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Brown: Buy American Key Component of Biden Administration Infrastructure Proposal

photo of construction sign
Karen Kasler
Statehouse News Bureau

In his address to Congress, President Joe Biden said his American Jobs Plan is a blue collar blueprint that includes a mandate to Buy American. It’s legislation Senator Sherrod Brown (D-OH) is reintroducing.

Brown’s plan would apply Buy America rules to all infrastructure and public works projects funded by taxpayer dollars.

“It's no longer a Swiss cheese Buy America where companies get all kinds of exemptions," Brown said.

He says that means all components of a project--from the steel to the concrete and everything in between—will be sourced domestically supporting American jobs.

“Occasionally you can't find something made here," Brown said, "but with the scale that we're going to be growing and the size of this infrastructure, if American companies can't don't make something right now, they soon will.”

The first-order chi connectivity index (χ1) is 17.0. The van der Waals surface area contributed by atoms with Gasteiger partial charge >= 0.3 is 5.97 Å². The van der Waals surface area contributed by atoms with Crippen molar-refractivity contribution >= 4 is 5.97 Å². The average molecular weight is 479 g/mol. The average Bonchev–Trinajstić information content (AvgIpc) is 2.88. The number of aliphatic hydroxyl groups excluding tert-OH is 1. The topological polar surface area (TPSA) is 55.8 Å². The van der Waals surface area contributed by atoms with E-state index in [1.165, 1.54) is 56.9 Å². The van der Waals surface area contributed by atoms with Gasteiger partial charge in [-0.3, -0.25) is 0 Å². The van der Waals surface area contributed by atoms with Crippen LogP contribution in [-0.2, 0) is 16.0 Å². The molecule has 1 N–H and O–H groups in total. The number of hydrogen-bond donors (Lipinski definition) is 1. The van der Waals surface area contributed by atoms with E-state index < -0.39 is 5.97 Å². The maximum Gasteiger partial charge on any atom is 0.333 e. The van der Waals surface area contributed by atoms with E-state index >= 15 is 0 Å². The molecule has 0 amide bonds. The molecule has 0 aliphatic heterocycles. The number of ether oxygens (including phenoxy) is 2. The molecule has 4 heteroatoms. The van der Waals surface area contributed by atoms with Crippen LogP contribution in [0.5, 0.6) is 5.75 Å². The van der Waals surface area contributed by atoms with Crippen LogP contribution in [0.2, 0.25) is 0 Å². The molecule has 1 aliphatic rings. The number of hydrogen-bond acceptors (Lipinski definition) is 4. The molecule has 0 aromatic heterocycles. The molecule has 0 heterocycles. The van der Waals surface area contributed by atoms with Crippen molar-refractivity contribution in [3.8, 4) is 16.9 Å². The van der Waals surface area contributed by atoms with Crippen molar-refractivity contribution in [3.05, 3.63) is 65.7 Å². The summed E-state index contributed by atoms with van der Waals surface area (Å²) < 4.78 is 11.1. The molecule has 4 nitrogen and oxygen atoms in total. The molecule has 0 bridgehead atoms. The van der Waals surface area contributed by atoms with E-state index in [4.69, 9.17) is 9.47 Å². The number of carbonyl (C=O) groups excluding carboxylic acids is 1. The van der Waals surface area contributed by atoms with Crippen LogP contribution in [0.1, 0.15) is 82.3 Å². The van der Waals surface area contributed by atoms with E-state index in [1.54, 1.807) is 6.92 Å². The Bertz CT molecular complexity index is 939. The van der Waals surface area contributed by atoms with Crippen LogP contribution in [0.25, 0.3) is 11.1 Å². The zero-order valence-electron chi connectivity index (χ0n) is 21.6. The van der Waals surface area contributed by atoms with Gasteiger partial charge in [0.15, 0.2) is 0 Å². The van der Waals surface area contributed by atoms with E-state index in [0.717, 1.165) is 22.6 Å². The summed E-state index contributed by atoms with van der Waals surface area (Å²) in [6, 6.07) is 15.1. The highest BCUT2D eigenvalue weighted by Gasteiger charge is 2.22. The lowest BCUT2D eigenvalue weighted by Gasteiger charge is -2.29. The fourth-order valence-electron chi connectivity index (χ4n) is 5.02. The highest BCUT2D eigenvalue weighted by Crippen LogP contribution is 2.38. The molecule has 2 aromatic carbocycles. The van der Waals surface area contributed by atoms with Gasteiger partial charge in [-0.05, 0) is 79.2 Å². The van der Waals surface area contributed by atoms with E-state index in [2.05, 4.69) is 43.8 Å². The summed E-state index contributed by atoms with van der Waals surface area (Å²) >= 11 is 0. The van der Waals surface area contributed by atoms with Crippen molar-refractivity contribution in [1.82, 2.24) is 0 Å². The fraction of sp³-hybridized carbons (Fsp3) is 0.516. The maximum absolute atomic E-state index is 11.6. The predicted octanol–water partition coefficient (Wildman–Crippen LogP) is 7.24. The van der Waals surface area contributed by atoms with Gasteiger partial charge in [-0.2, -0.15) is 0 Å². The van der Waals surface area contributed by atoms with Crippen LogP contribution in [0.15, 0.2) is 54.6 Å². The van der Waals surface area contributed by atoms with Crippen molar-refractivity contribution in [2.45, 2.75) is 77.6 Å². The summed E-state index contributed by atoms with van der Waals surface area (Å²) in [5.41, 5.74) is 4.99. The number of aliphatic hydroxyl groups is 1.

Brown says the jobs the plan supports typically pay well and many are unionized positions, something he says the President noted when he said union workers built America’s middle class, not Wall Street.

Sen. Sherrod Brown (D-OH) on Buy American legislation
Biden Administration is serious about Buy American.

“There are going to be more good paying jobs and companies recognize as they rescale, scale up again or scale up for the first time that there are markets, there are opportunities, that we are serious about Buy America, Made in America, by American workers.”

Brown says the plan will lead to economic growth in communities throughout Ohio and around the country.

A Northeast Ohio native, Sarah Taylor graduated from Miami University in Oxford, Ohio where she worked at her first NPR station, WMUB. She began her professional career at WCKY-AM in Cincinnati and spent two decades in television news, the bulk of them at WKBN in Youngstown (as Sarah Eisler). For the past three years, Sarah has taught a variety of courses in the School of Journalism and Mass Communication at Kent State, where she is also pursuing a Master’s degree. Sarah and her husband Scott, have two children. They live in Tallmadge.